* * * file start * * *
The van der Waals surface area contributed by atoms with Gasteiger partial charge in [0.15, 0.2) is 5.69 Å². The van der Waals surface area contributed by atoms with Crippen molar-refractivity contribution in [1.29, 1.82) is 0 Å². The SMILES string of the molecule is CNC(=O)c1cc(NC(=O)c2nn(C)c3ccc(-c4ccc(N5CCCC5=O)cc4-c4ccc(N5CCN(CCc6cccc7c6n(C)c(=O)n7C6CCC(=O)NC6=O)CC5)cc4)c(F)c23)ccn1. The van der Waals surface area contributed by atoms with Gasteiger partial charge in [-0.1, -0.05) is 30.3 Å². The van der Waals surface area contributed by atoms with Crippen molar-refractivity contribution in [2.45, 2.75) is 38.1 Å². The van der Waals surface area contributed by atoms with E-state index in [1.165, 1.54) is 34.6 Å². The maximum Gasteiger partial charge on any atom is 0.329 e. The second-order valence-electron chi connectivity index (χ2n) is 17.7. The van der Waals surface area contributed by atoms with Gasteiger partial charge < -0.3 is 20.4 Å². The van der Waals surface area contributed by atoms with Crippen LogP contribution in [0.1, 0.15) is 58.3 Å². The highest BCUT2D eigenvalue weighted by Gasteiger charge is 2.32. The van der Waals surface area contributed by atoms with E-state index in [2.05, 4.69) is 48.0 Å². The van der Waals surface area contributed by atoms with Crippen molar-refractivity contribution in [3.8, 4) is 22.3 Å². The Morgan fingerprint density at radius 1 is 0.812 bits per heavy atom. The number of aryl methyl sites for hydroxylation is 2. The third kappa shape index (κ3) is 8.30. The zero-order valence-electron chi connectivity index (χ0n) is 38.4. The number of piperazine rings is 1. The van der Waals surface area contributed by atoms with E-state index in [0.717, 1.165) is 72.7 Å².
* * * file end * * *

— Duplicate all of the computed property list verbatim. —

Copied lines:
The van der Waals surface area contributed by atoms with Gasteiger partial charge in [0.15, 0.2) is 5.69 Å². The van der Waals surface area contributed by atoms with Crippen molar-refractivity contribution in [1.29, 1.82) is 0 Å². The SMILES string of the molecule is CNC(=O)c1cc(NC(=O)c2nn(C)c3ccc(-c4ccc(N5CCCC5=O)cc4-c4ccc(N5CCN(CCc6cccc7c6n(C)c(=O)n7C6CCC(=O)NC6=O)CC5)cc4)c(F)c23)ccn1. The van der Waals surface area contributed by atoms with Gasteiger partial charge in [-0.1, -0.05) is 30.3 Å². The van der Waals surface area contributed by atoms with Crippen molar-refractivity contribution in [2.45, 2.75) is 38.1 Å². The van der Waals surface area contributed by atoms with E-state index in [1.165, 1.54) is 34.6 Å². The maximum Gasteiger partial charge on any atom is 0.329 e. The second-order valence-electron chi connectivity index (χ2n) is 17.7. The van der Waals surface area contributed by atoms with Gasteiger partial charge < -0.3 is 20.4 Å². The van der Waals surface area contributed by atoms with Crippen LogP contribution in [0.1, 0.15) is 58.3 Å². The highest BCUT2D eigenvalue weighted by Gasteiger charge is 2.32. The van der Waals surface area contributed by atoms with E-state index in [2.05, 4.69) is 48.0 Å². The van der Waals surface area contributed by atoms with Crippen molar-refractivity contribution in [3.8, 4) is 22.3 Å². The Morgan fingerprint density at radius 1 is 0.812 bits per heavy atom. The number of aryl methyl sites for hydroxylation is 2. The third kappa shape index (κ3) is 8.30. The zero-order valence-electron chi connectivity index (χ0n) is 38.4. The number of piperazine rings is 1. The van der Waals surface area contributed by atoms with E-state index in [0.717, 1.165) is 72.7 Å².